“I have to do this. I know it doesn’t make any sense, but you have to trust me.”
That’s Tris (Shailene Woodley) explaining a last-minute, reckless—some might say asinine—change of plans to her boyfriend, Four (Theo James), but it might as well apply to the whole of Insurgent. The second film in a franchise that kicked off with last year’s flashy but muddled Divergent, Insurgent delves even deeper into the poorly considered mythology of Veronica Roth’s hit young-adult book series, building action beats and moments of tension around a conceit that puts easy allegory ahead of logic or coherence. It doesn’t make any sense, but Insurgent demands its audience play along anyway. The problem is, the film doesn’t do enough to earn viewers’ trust, or reward it once it’s given.
Picking up shortly after the events of Divergent, Insurgent finds Tris and Four, along with their Dauntless frenemy Peter (Miles Teller) and Tris’ brother Caleb (Ansel Elgort), hiding out at the Amity compound from a militarized force overseen by Erudite leader Jeanine Matthews (Kate Winslet) and Dauntless traitor Eric (Jai Courtney). Yes, as evidenced by that pile-up of capitalized words, Divergent’s nonsensical faction system—which divides the populace of a cloistered post-disaster society into five groups based on broad personality traits—remains roughly intact in Insurgent, though it’s been perverted by Jeanine’s attack on the Abnegation faction at the end of Divergent. Jeanine is presented as obsessed with upholding the sanctity of the faction system—you know, the one she just tried to destroy one-fifth of in the last movie. That obsession leads her to persecute “Divergents” such as Tris, who exhibit characteristics of more than one faction, and thus prove a danger to the system, because… reasons.
Enter The Box. Discovered in Tris’ old Abnegation home, hidden by her mother (Ashley Judd)—who was killed at the end of Divergent, but makes several flashback/dream-sequence appearances here—The Box (capitals implied) contains a message from the society’s founders. Jeanine believes that message holds the key to reestablishing the status quo and ridding society of Divergents. Only problem: The Box requires someone to go through five different faction-based “simulations”—the chemically induced artificial landscapes that determine and reflect people’s factions—in order to open it, something only a Divergent can do. So, in order to rid society of Divergents, Jeanine must find a Divergent, but not just any Divergent. As she discovers after several test subjects die during the barrage of simulations, she needs “that very special one.” Hear that? Not just any Special will do, she needs the most special Special.
That most special Special is of course Tris, who, along with Four and Caleb, is forced to flee the Amity compound when Eric shows up and Peter betrays them. They eventually fall in with the “factionless,” a group previously presented as the needy outcasts of this society, but here revealed to be amassing a rebel force overseen by Evelyn (Naomi Watts), who turns out to be Four’s thought-to-be-dead mother. Four’s mommy issues and reluctance to start a full-on war leads him and Tris to the Candor compound, where the remaining Dauntless members are hiding out. Jeanine and her thugs probably won’t think to look for them there, right?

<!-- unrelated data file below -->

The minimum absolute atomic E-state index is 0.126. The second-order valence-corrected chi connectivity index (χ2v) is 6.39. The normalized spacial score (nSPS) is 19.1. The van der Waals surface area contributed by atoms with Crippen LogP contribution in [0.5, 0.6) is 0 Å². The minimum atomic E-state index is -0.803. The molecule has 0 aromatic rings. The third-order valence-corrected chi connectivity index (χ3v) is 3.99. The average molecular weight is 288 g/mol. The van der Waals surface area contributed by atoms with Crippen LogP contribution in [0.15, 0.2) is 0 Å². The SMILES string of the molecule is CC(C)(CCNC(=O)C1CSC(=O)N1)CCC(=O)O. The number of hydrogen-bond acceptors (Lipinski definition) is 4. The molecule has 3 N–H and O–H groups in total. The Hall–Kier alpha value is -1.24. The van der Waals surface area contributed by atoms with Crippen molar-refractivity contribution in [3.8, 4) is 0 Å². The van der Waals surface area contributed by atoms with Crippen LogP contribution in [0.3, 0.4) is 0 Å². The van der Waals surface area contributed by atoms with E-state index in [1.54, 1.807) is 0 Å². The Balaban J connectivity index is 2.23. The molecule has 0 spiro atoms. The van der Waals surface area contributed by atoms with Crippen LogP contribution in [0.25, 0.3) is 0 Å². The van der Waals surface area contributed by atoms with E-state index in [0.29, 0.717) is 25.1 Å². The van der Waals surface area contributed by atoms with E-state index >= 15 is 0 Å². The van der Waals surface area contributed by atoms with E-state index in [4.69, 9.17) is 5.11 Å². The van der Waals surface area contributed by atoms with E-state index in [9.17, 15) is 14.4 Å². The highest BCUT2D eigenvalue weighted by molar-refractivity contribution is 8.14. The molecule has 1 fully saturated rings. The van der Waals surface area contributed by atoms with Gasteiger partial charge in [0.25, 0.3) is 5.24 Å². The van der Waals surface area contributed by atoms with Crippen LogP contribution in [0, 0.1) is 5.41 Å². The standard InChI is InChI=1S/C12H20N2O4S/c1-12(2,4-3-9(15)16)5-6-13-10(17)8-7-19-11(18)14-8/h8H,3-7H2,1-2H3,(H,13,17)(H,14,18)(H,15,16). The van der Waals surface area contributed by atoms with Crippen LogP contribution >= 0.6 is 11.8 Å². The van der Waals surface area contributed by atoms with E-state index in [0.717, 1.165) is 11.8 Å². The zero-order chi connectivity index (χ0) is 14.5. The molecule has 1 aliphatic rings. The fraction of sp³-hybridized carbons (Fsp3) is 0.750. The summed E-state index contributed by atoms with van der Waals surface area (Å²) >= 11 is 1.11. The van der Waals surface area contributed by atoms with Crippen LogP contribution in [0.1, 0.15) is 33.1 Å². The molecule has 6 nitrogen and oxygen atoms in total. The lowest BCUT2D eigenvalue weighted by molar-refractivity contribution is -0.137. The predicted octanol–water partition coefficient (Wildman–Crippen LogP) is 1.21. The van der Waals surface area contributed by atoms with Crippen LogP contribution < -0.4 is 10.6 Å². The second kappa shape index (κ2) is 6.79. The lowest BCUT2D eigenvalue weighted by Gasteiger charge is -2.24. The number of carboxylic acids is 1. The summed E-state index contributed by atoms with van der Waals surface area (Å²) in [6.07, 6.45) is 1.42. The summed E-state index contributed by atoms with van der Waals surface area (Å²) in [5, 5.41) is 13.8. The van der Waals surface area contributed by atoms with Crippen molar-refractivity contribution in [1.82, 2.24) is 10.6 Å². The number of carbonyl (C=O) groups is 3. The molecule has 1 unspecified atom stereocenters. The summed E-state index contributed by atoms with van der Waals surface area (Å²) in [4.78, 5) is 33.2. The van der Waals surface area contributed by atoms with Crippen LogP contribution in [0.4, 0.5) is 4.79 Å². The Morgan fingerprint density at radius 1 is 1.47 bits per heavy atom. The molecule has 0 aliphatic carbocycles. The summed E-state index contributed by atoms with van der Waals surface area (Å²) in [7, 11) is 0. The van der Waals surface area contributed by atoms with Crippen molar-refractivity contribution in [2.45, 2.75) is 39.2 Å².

After some more nonsense involving truth serum, remotely operated biochemical simulations, and a flat showdown between Four and Eric, Tris gives herself up to Jeanine and The Box, and Insurgent limps toward its endgame, after flailing for 90 minutes or so. Hamstrung by allegiances that shift seemingly at random, and by an increasingly disengaged Woodley—who seems to be growing visibly exhausted with this franchise as Insurgent grinds on—the film’s narrative breaks down into a bland, thin gruel that nourishes neither the mind nor the guts. It’s a slog, punctuated by perfunctory fight scenes that director Robert Schwentke (RED, R.I.P.D.) stages with minimal flair. For all its narrative problems, Divergent at least moved well under the steady hand of director Neil Burger, who injected the source material with some action-movie verve, very little of which survives in the sequel.
What Schwentke does bring to Insurgent is a plodding, repetitive rhythm married to a flashy visual style that often makes the film feel more like a particularly uninspired videogame; call it Dystopian YA: The Game. Tris must complete levels and vanquish foes in order to open a special box. Fight scenes arrive out of nowhere, and drag on too long. Characters run everywhere. At one point, the protagonist appears to die, then comes back to life to fight some more. Even the film’s visual aesthetic, which leans hard into a glitchy, pixelated, blue-toned vision of the near-future, evokes a videogame more than a film. Videogames have advanced, visually and narratively, to the point that movies looking to them for inspiration isn’t inherently negative, but Insurgent doesn’t do right by either medium.
Were Insurgent and the rest of the Divergent series interested in telling an actual story, rather than a facile allegory, it might be able to sculpt something memorable or even valuable from Roth’s narrative lump of clay. But instead, it seems content to chuck that shapeless lump at screens and hope it splats into something resembling a movie. If viewers are willing to trust in the film and give themselves over to a garbage premise—which turns out to be even more ridiculous than originally presented; see The Reveal for more—they may be able to glean some enjoyment from Insurgent. But like the simulations on which so much of Insurgent’s plot turns, such enjoyment is purely theoretical and wholly artificial, and evaporates into nothing once the spell is broken.